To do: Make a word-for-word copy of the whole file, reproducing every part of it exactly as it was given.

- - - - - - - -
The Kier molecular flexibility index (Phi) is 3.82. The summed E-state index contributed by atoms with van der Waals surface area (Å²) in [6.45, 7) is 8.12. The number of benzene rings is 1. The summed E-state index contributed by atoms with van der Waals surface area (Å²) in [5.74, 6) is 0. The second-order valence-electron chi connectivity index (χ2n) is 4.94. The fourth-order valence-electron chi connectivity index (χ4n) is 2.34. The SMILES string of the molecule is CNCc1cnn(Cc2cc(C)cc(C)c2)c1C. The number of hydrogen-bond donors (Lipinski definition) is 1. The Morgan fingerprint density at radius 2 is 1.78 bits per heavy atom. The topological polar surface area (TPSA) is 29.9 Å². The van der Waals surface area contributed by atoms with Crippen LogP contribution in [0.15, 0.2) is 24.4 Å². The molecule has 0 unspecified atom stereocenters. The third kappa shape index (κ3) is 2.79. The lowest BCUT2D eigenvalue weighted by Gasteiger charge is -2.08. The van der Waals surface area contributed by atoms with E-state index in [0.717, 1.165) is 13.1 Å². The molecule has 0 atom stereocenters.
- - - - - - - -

The Kier molecular flexibility index (Phi) is 3.82. The summed E-state index contributed by atoms with van der Waals surface area (Å²) in [6.45, 7) is 8.12. The number of benzene rings is 1. The summed E-state index contributed by atoms with van der Waals surface area (Å²) in [5.74, 6) is 0. The second-order valence-electron chi connectivity index (χ2n) is 4.94. The fourth-order valence-electron chi connectivity index (χ4n) is 2.34. The SMILES string of the molecule is CNCc1cnn(Cc2cc(C)cc(C)c2)c1C. The number of hydrogen-bond donors (Lipinski definition) is 1. The Morgan fingerprint density at radius 2 is 1.78 bits per heavy atom. The topological polar surface area (TPSA) is 29.9 Å². The van der Waals surface area contributed by atoms with Crippen LogP contribution in [0.15, 0.2) is 24.4 Å². The molecule has 0 unspecified atom stereocenters. The third kappa shape index (κ3) is 2.79. The lowest BCUT2D eigenvalue weighted by Gasteiger charge is -2.08. The van der Waals surface area contributed by atoms with E-state index in [0.717, 1.165) is 13.1 Å². The molecule has 0 atom stereocenters.